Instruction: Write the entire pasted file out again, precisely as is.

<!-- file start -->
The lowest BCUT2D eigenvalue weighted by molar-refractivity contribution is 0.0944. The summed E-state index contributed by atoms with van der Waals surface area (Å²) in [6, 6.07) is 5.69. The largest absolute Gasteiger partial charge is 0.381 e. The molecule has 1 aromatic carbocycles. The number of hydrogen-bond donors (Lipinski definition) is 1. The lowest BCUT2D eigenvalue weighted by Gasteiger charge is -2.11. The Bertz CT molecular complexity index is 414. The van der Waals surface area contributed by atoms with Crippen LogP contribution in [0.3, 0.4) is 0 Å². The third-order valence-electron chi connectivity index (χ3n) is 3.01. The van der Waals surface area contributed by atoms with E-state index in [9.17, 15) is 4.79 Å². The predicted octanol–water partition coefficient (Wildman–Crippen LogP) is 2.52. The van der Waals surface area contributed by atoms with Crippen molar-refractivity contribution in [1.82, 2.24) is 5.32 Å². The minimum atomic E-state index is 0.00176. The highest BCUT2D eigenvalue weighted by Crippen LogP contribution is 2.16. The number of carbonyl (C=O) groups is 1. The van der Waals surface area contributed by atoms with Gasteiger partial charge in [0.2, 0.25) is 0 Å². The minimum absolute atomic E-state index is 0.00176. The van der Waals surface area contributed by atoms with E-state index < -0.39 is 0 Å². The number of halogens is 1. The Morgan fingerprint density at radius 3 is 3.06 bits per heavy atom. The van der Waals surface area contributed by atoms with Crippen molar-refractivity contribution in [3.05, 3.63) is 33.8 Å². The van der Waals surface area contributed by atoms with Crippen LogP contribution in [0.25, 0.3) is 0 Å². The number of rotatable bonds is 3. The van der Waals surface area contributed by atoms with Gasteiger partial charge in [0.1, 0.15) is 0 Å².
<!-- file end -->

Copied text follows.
The lowest BCUT2D eigenvalue weighted by molar-refractivity contribution is 0.0944. The summed E-state index contributed by atoms with van der Waals surface area (Å²) in [6, 6.07) is 5.69. The largest absolute Gasteiger partial charge is 0.381 e. The molecule has 1 aromatic carbocycles. The number of hydrogen-bond donors (Lipinski definition) is 1. The lowest BCUT2D eigenvalue weighted by Gasteiger charge is -2.11. The Bertz CT molecular complexity index is 414. The van der Waals surface area contributed by atoms with Crippen LogP contribution in [0.3, 0.4) is 0 Å². The third-order valence-electron chi connectivity index (χ3n) is 3.01. The van der Waals surface area contributed by atoms with E-state index in [9.17, 15) is 4.79 Å². The predicted octanol–water partition coefficient (Wildman–Crippen LogP) is 2.52. The van der Waals surface area contributed by atoms with Crippen molar-refractivity contribution in [1.82, 2.24) is 5.32 Å². The minimum atomic E-state index is 0.00176. The highest BCUT2D eigenvalue weighted by Crippen LogP contribution is 2.16. The number of carbonyl (C=O) groups is 1. The van der Waals surface area contributed by atoms with Gasteiger partial charge in [0.2, 0.25) is 0 Å². The minimum absolute atomic E-state index is 0.00176. The van der Waals surface area contributed by atoms with E-state index < -0.39 is 0 Å². The number of halogens is 1. The Morgan fingerprint density at radius 3 is 3.06 bits per heavy atom. The van der Waals surface area contributed by atoms with Crippen molar-refractivity contribution in [3.05, 3.63) is 33.8 Å². The van der Waals surface area contributed by atoms with Crippen LogP contribution in [0.25, 0.3) is 0 Å². The number of rotatable bonds is 3. The van der Waals surface area contributed by atoms with Gasteiger partial charge in [0.1, 0.15) is 0 Å².